Published by Random House
Publication date: September 24th 2013
Maybe that was the problem with this family—they were all in direct competition with one another to see who could bend over backward the farthest, who could suffer the most.
Jennifer Dubois’ new novel, Cartwheel, is as knotted and tangled as the judicial system itself. Add the fact that it takes place in a foreign country and you have the makings of a novel that will grip and twist the reader in the same way as the characters. Set in Argentina it draws upon the Amanda Knox trial for its inspiration. Lily Hayes is a twenty-year-old American student who goes to Buenos Aires for a study-abroad program. Her roommate is the almost preternaturally lovely and composed Katy Keller. Lily is not sure how to respond to her. She is nice and she likes her but she is so perfect she’s boring. Who has teeth that straight and white? She shares her opinions on Facebook and in emails to friends—electronic gossip that comes back to bite her when she discovers Katy dead in their room. With blood on her face and hands and little to no alibi Lily is taken into custody as the prime suspect. Now, the things that make her innately American—her lively, open personality, her belief in a benign world in which she is a protected member—begin to work against her.
In her naïveté and inbred sense of entitlement Lily sees nothing wrong with conversing with the interrogators in Spanish (after all, she took Spanish in college!) even though her skills are woefully inadequate. Her father describes her belief in her fluency as “Vain—obnoxious, really”. Additionally, her upbringing has given her etiquette that works for a dinner party but does not serve as well for self-preservation. One of the pieces of information against Lily is her fingerprint on Katy’s bra. Incriminating except that Lily had been snooping in Katy’s drawers and picked up the bra to look at the size. Snooping is tacky and embarrassing and so she does not mention this. Even to save her life she cannot relinquish her perception of herself: well-liked, nice, polite, friendly, conversant in Spanish. She believes “she had done no wrong, and that this demanded that no wrong be done unto her.”
Much in the same way that some of the best movies are ensemble casts, Dubois does a phenomenal job assembling a group of characters with so many personal tics, emotional layers, and idiosyncrasies that the reader is left wondering about all of them. There are the parents, permanently damaged by the death of their first child, and so befuddled by the predicament their daughter is in they cannot process what is important and what is not. For her father, Andrew, the attitude of embassy personnel seems to exemplify their situation.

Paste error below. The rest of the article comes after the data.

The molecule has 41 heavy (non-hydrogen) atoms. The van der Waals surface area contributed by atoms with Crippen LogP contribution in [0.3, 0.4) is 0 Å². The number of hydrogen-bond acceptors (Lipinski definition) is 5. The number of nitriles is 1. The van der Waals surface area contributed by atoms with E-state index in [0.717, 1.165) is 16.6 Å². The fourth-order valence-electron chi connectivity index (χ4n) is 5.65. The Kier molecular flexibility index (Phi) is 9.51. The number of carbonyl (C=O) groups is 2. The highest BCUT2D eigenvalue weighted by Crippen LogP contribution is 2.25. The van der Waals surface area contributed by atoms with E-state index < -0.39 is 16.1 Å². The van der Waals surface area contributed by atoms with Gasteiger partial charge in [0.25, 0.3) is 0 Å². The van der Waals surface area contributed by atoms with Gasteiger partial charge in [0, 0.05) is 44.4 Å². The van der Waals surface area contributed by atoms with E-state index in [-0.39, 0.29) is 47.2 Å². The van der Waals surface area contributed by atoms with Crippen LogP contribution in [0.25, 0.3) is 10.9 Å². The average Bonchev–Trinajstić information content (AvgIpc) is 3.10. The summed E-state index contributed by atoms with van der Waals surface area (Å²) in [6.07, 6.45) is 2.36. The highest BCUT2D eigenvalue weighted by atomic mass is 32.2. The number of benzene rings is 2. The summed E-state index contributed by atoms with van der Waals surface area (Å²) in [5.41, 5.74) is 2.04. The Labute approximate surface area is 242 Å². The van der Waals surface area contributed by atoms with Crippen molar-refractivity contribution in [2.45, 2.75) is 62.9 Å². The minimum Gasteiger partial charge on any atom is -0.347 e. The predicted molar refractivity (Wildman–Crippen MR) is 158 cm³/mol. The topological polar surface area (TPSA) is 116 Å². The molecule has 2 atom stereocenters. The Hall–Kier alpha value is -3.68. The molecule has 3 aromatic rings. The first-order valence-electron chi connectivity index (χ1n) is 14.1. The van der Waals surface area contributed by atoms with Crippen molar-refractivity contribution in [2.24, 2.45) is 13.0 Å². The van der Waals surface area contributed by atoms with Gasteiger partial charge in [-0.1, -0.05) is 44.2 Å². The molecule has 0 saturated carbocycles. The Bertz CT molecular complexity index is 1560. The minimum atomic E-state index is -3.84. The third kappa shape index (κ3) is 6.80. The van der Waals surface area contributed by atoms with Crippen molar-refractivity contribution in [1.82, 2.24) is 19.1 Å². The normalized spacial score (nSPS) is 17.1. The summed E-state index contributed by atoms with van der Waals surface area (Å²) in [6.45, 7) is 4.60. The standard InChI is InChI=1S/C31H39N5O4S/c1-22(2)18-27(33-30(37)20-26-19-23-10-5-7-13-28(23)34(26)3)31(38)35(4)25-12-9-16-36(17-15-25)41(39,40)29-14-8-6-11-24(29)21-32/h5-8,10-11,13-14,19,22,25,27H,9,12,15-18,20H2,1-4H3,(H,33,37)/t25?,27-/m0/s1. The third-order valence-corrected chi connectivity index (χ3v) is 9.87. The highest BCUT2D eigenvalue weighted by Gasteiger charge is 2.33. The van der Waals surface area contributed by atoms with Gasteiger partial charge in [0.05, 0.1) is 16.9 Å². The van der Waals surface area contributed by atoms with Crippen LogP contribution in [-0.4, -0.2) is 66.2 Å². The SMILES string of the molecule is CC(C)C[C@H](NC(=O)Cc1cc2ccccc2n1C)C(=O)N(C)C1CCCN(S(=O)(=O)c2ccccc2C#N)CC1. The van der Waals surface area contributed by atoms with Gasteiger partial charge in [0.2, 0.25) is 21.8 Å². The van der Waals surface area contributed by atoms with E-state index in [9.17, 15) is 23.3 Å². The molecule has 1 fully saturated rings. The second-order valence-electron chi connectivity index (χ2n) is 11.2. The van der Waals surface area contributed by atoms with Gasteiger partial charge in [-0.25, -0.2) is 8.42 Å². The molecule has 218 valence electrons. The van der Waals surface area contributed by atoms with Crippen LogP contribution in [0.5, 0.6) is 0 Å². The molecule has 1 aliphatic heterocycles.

He thought she might be chewing gum. He was going to file some sort of formal complaint if she was chewing gum.
Lily’s younger sister, Anna, sees herself as the antithesis of her sister’s freewheeling, gypsy persona, so she excels in school while maintaining a rigorous running schedule. Once she arrives in Argentina with her parents and learns more about Lily’s actions (being interrogated in Spanish and without a lawyer, as well as talking unsupervised to the prosecutor) her attitude becomes almost dismissive, as if Lily is finally getting what comes to her. This youthful arrogance is shattered by Dubois when Anna ends up talking to the prosecutor herself and mistakenly divulges previously unknown information.
Then there is Sebastien, a young man of wealth who lives alone in the mansion his parents left him. They died in mysterious circumstances and his form of coping is to withdraw completely from society.
It often seemed to Sebastien that the entirety of his actual existence had already taken place, and he was now living in a fitful and dull afterlife—that he had not been damned so much as completely forgotten.
He and Lily have a loose relationship that largely involves drinking and sex. He is socially awkward, seeing conversation as a competition but Lily finds him aggravatingly amusing. What he believes to be repartee comes off as patronizing and annoying. He is with Lily on the night of Katy’s murder.
Dubois does not limit her laser observations to Lily and those around her. Eduardo Campos is the prosecutor, a man infused with an almost evangelical belief in Lily’s guilt—even before he talks to her for the first time. When a man is apprehended whose DNA matches that found on Katy’s body, Campos’ first conversation with him makes it clear that Lily is his goal.
“Listen. The only thing you can do now is help us understand how Lily Hayes was involved. This isn’t only the best thing you can do for your case at this point. It’s also basically the only thing you can do for your case…This is the last choice you’ll get to make in all of this. This, really, is the only one.”
Yes, there is much about Lily that leads one to wonder about her capacity to be involved in a murder. At the same time that she displays “a commitment to politeness” she also does a cartwheel when left alone in the interrogation room. It is these contradictions in her behavior that keep the reader unsure as to what they’re seeing. Even when writing from inside Lily’s mind she does little to help herself. In this lies some of the novel’s most compelling scenes.
Cartwheel spirals deeply into the complexities of not just the justice system but the human heart. Who is guilty—both in a literal sense and in a broader context? Dubois’ touch is deft and assured. What could come off as sensational and one-dimensional in the wrong hands is sublimely ambiguous in Cartwheel. By relentlessly probing the soft spots in each character Dubois creates a novel of tension that shatters readers’ preconceived notions and offers few answers, even down to the last sentence.